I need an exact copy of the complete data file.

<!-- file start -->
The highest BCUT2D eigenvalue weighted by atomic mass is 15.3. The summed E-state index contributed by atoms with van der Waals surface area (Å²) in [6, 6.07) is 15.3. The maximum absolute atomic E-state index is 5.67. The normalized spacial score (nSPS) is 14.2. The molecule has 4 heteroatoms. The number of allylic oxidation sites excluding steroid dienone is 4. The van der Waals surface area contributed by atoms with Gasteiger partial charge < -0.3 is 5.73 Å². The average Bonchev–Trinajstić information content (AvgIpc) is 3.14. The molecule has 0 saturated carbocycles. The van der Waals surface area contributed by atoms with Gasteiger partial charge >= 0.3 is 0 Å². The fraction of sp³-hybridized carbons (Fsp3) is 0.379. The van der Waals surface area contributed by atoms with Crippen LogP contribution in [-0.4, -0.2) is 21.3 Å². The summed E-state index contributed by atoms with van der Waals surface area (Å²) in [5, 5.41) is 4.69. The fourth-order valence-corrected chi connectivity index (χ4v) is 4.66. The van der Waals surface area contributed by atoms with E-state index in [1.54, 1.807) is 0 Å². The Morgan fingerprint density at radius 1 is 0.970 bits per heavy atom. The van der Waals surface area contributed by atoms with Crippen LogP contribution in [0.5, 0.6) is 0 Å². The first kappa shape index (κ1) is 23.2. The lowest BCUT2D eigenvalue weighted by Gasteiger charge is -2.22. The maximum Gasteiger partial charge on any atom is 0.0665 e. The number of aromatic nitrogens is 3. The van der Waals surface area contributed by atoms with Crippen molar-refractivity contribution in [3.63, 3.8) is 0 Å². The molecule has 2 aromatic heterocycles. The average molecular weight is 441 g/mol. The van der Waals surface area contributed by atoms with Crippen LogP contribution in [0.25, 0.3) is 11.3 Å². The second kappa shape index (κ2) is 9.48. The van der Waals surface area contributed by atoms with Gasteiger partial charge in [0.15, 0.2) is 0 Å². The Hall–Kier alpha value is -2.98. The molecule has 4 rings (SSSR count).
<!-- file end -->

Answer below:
The highest BCUT2D eigenvalue weighted by atomic mass is 15.3. The summed E-state index contributed by atoms with van der Waals surface area (Å²) in [6, 6.07) is 15.3. The maximum absolute atomic E-state index is 5.67. The normalized spacial score (nSPS) is 14.2. The molecule has 4 heteroatoms. The number of allylic oxidation sites excluding steroid dienone is 4. The van der Waals surface area contributed by atoms with Gasteiger partial charge < -0.3 is 5.73 Å². The average Bonchev–Trinajstić information content (AvgIpc) is 3.14. The molecule has 0 saturated carbocycles. The van der Waals surface area contributed by atoms with Gasteiger partial charge >= 0.3 is 0 Å². The fraction of sp³-hybridized carbons (Fsp3) is 0.379. The van der Waals surface area contributed by atoms with Crippen LogP contribution in [-0.4, -0.2) is 21.3 Å². The summed E-state index contributed by atoms with van der Waals surface area (Å²) in [5, 5.41) is 4.69. The fourth-order valence-corrected chi connectivity index (χ4v) is 4.66. The van der Waals surface area contributed by atoms with E-state index in [1.54, 1.807) is 0 Å². The Morgan fingerprint density at radius 1 is 0.970 bits per heavy atom. The van der Waals surface area contributed by atoms with Crippen LogP contribution in [0.5, 0.6) is 0 Å². The first kappa shape index (κ1) is 23.2. The lowest BCUT2D eigenvalue weighted by Gasteiger charge is -2.22. The maximum Gasteiger partial charge on any atom is 0.0665 e. The number of aromatic nitrogens is 3. The van der Waals surface area contributed by atoms with Crippen molar-refractivity contribution in [3.63, 3.8) is 0 Å². The molecule has 2 aromatic heterocycles. The average molecular weight is 441 g/mol. The van der Waals surface area contributed by atoms with Crippen LogP contribution in [0.25, 0.3) is 11.3 Å². The second kappa shape index (κ2) is 9.48. The van der Waals surface area contributed by atoms with Gasteiger partial charge in [0.15, 0.2) is 0 Å². The Hall–Kier alpha value is -2.98. The molecule has 4 rings (SSSR count).